Do you use a marketing / content calendar?

I was invited by the folks at Industrious Office (sweet new facility at Ponce City Market in addition to their original location at Peachtree & 17th) to host a weekly meetup / chat about all things digital marketing. The topic for yesterday was the marketing calendar. We had a great, open discussion about where you start, how you manage, and how to best utilize a marketing or content calendar. Here are some of the things we discussed.

How do you start? There are 4 main pieces of information that you really need to get started on a marketing calendar:

  1. The name of the campaign or campaign item
  2. The date the item is going to be released
  3. Who owns the item
  4. What’s the current status of the item?

Starting with these 4 things, you can then customize the calendar to your needs. I use a Google Spreadsheet for my calendar because it’s free, easy, and great for sharing and collaboration. Here’s a sample of one of the calendars that I use. What goes into this calendar? Lots of stuff. Note first that this particular calendar is 100% for scheduled social media posting on Facebook & Twitter.

  • 50,000 foot view – the month-at-a-glance view is on one tab. This view shows what topic we’re going to post when.
  • Posting times – through testing and measuring, we learned what posting times get the best results, and those results are measured in engagement (for this particular client).
  • Total posts per day, week, and month – this view gives you a really good view of your cadence of scheduled posts, though it does not take into account at all your active posting. That’s tomorrow’s blog post.

The next tab is a detailed view of each individual topical bucket. In the screenshot above, you can see “Topic 1”, “Topic 2” etc. Those are topical buckets. We arrived at those by taking a really high view of all available content, and then dividing it all up into buckets. Those buckets become the organizational structure of our social content. Each topical bucket then gets its own tab in the spreadsheet where we enter each individual post.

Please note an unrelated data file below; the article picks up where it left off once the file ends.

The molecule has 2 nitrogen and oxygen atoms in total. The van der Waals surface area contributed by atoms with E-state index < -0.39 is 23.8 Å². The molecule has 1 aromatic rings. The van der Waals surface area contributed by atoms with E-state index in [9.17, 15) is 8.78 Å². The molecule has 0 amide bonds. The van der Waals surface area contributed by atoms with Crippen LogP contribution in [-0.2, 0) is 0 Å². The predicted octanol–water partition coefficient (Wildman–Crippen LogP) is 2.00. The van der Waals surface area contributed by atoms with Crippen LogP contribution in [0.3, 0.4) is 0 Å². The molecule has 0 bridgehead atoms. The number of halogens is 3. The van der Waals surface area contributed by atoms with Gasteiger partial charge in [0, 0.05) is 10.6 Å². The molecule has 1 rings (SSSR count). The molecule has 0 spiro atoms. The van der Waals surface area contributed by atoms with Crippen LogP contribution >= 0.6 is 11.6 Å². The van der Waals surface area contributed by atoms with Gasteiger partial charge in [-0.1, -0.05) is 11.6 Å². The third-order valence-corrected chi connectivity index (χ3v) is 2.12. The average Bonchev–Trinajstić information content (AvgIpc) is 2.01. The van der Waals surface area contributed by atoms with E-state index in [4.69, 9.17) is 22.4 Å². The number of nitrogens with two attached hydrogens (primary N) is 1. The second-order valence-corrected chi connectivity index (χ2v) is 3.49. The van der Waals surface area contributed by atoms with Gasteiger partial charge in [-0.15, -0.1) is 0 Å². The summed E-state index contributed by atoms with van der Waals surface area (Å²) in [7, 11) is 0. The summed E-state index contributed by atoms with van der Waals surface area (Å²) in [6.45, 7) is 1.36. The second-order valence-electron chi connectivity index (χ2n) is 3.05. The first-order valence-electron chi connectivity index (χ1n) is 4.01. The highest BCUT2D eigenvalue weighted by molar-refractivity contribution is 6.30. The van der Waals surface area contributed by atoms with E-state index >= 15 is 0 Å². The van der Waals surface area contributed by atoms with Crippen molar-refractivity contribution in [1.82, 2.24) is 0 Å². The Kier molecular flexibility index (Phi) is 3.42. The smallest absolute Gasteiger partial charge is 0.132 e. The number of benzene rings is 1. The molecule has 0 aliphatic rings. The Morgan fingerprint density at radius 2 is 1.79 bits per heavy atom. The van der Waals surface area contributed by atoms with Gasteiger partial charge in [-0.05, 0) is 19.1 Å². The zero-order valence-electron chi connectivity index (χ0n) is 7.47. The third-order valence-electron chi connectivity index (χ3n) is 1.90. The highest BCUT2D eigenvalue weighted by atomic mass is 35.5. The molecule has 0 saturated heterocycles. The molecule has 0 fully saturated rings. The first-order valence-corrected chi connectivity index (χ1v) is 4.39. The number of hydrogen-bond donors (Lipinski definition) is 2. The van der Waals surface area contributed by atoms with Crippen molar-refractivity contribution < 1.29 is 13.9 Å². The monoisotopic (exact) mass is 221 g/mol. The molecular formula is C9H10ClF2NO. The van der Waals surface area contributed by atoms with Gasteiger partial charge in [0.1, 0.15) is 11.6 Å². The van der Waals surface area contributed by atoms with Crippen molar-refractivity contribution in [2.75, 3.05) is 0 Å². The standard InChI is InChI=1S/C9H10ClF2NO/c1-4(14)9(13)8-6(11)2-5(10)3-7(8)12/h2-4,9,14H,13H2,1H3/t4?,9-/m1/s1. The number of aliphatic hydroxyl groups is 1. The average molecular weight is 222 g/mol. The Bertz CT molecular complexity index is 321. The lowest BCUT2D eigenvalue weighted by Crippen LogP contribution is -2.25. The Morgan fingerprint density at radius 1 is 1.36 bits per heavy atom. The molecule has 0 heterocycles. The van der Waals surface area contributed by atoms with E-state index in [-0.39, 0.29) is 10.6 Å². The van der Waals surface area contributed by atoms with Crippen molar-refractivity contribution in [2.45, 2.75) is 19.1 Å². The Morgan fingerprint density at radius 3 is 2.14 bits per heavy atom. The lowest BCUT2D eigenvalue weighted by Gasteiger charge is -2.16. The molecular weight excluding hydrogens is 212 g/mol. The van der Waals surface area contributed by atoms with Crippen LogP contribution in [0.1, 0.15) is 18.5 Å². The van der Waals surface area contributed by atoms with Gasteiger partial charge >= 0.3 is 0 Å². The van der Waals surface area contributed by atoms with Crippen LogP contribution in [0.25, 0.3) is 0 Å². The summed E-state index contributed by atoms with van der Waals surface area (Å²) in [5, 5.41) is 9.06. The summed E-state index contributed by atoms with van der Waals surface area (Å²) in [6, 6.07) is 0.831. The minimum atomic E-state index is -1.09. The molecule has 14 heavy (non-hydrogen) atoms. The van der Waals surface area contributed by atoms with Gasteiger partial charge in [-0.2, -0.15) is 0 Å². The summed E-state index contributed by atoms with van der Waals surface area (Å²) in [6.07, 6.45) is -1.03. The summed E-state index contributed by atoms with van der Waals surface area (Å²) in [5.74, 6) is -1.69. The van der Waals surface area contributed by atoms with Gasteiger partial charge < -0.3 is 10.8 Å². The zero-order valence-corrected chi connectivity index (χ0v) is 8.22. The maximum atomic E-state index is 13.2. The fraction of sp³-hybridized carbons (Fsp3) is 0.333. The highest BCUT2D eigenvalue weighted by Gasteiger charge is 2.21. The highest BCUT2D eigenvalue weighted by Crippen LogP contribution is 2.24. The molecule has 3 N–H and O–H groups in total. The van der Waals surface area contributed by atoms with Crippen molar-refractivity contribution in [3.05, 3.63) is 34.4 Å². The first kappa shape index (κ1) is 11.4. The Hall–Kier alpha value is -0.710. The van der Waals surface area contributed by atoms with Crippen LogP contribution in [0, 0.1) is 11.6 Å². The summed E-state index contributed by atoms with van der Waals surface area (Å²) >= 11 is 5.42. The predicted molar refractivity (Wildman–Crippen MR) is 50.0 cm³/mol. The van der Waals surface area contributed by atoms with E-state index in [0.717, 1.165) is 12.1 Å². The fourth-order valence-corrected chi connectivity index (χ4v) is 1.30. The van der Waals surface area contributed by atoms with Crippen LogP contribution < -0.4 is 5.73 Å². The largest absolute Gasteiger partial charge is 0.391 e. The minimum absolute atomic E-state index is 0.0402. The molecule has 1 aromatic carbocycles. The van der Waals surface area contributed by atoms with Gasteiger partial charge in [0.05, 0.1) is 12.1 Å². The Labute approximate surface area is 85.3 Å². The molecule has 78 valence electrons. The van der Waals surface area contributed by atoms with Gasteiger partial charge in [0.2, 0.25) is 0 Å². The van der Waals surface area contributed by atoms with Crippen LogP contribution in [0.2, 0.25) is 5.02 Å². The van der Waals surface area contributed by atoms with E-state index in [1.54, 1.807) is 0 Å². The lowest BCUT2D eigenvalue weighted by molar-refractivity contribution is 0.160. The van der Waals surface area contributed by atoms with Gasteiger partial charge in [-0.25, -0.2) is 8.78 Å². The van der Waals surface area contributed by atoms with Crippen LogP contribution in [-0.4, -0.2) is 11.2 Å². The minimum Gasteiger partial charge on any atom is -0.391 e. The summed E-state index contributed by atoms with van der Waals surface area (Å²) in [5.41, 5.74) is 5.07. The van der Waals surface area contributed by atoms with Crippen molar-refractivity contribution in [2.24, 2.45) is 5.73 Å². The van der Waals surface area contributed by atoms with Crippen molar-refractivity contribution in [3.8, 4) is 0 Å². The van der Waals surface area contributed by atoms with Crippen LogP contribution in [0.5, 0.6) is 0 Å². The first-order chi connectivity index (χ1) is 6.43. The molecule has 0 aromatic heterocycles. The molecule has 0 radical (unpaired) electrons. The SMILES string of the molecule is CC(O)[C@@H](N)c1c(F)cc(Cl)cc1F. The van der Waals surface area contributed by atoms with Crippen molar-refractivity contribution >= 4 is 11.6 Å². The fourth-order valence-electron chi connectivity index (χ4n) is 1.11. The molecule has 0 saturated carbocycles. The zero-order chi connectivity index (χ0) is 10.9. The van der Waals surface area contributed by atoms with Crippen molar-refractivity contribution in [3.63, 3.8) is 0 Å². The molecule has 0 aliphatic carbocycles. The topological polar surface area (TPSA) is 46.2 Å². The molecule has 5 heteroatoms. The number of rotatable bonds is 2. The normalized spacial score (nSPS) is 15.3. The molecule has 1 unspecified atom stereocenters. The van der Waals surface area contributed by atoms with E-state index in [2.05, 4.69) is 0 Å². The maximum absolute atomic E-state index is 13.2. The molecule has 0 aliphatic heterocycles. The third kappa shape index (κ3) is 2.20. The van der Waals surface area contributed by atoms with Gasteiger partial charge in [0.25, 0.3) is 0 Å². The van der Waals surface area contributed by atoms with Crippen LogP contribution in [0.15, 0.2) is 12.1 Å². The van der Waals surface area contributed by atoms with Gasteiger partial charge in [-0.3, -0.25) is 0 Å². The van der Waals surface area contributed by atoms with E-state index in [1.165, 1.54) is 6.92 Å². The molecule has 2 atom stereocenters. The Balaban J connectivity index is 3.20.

Here are the fields of data that we capture for each post:

  • Date(s) – when is the post going to be posted to the social channel?
  • Facebook Post (Original) – the text of the original post for Facebook
  • Facebook Post (Edited) – edited post if applicable
  • Tweet (Original) – the text of the original post for Twitter
  • Tweet (Edited) – edited post if applicable
  • Char # – a formula to count the number of characters for Twitter
  • Image? – Y or N for an image. Most often, it’s “Y” because you should always include a great image on social
  • Image URL – we store all the images in Google Drive. Just click the link to see the image
  • Hashtag – we also include the hashtag in the actual text of the post, but having it here as well makes for easy searching
  • Approval – client approval (or not)
  • Comments – any comments from anyone about the post

The one thing that I have not yet found is a tool for collaborative editing and posting for several social channels. What I mean by that is that we can’t actually see what the post will look like in a Google Spreadsheet. It always looks different. A great idea for Buffer or Hootsuite (or you!!) to build would be a scheduling & editing tool that displayed an actual proof of what each post will look like on each medium so that collaborators could share, edit, comment, preview, schedule, and post. Like WordPress for social media posting.

What do you think about that?

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